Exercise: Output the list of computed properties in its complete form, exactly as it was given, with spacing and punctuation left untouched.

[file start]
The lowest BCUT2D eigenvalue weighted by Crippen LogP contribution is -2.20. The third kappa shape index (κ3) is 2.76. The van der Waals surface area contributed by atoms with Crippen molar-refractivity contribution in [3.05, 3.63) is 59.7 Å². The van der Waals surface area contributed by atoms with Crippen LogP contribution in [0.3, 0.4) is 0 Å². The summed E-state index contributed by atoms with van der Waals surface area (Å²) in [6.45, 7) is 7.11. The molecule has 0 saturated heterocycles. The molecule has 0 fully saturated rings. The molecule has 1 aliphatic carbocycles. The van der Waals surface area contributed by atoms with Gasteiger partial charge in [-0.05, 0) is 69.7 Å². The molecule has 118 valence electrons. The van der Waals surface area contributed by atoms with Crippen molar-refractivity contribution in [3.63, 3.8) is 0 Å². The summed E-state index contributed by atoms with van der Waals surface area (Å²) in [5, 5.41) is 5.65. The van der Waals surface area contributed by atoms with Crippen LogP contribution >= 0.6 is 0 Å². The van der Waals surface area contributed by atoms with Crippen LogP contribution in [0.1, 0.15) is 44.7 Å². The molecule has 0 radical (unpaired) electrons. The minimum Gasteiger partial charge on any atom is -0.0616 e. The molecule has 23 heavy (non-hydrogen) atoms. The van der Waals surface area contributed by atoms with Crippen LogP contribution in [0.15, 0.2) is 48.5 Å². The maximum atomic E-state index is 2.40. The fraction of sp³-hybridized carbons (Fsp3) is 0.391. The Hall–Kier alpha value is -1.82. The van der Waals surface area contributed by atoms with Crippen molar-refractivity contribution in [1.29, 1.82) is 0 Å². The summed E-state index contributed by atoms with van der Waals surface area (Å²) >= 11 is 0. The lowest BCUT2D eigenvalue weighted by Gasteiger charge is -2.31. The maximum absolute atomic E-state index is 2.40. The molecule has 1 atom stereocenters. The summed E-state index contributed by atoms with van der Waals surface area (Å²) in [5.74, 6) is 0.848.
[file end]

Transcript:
The lowest BCUT2D eigenvalue weighted by Crippen LogP contribution is -2.20. The third kappa shape index (κ3) is 2.76. The van der Waals surface area contributed by atoms with Crippen molar-refractivity contribution in [3.05, 3.63) is 59.7 Å². The van der Waals surface area contributed by atoms with Crippen LogP contribution in [0.3, 0.4) is 0 Å². The summed E-state index contributed by atoms with van der Waals surface area (Å²) in [6.45, 7) is 7.11. The molecule has 0 saturated heterocycles. The molecule has 0 fully saturated rings. The molecule has 1 aliphatic carbocycles. The van der Waals surface area contributed by atoms with Gasteiger partial charge in [-0.05, 0) is 69.7 Å². The molecule has 118 valence electrons. The van der Waals surface area contributed by atoms with Crippen molar-refractivity contribution in [3.63, 3.8) is 0 Å². The summed E-state index contributed by atoms with van der Waals surface area (Å²) in [5, 5.41) is 5.65. The van der Waals surface area contributed by atoms with Crippen LogP contribution >= 0.6 is 0 Å². The van der Waals surface area contributed by atoms with Crippen LogP contribution in [0.1, 0.15) is 44.7 Å². The molecule has 0 radical (unpaired) electrons. The minimum Gasteiger partial charge on any atom is -0.0616 e. The molecule has 23 heavy (non-hydrogen) atoms. The van der Waals surface area contributed by atoms with Crippen LogP contribution in [0.15, 0.2) is 48.5 Å². The maximum atomic E-state index is 2.40. The fraction of sp³-hybridized carbons (Fsp3) is 0.391. The Hall–Kier alpha value is -1.82. The van der Waals surface area contributed by atoms with Crippen molar-refractivity contribution in [1.29, 1.82) is 0 Å². The summed E-state index contributed by atoms with van der Waals surface area (Å²) >= 11 is 0. The lowest BCUT2D eigenvalue weighted by Gasteiger charge is -2.31. The maximum absolute atomic E-state index is 2.40. The molecule has 1 atom stereocenters. The summed E-state index contributed by atoms with van der Waals surface area (Å²) in [5.74, 6) is 0.848.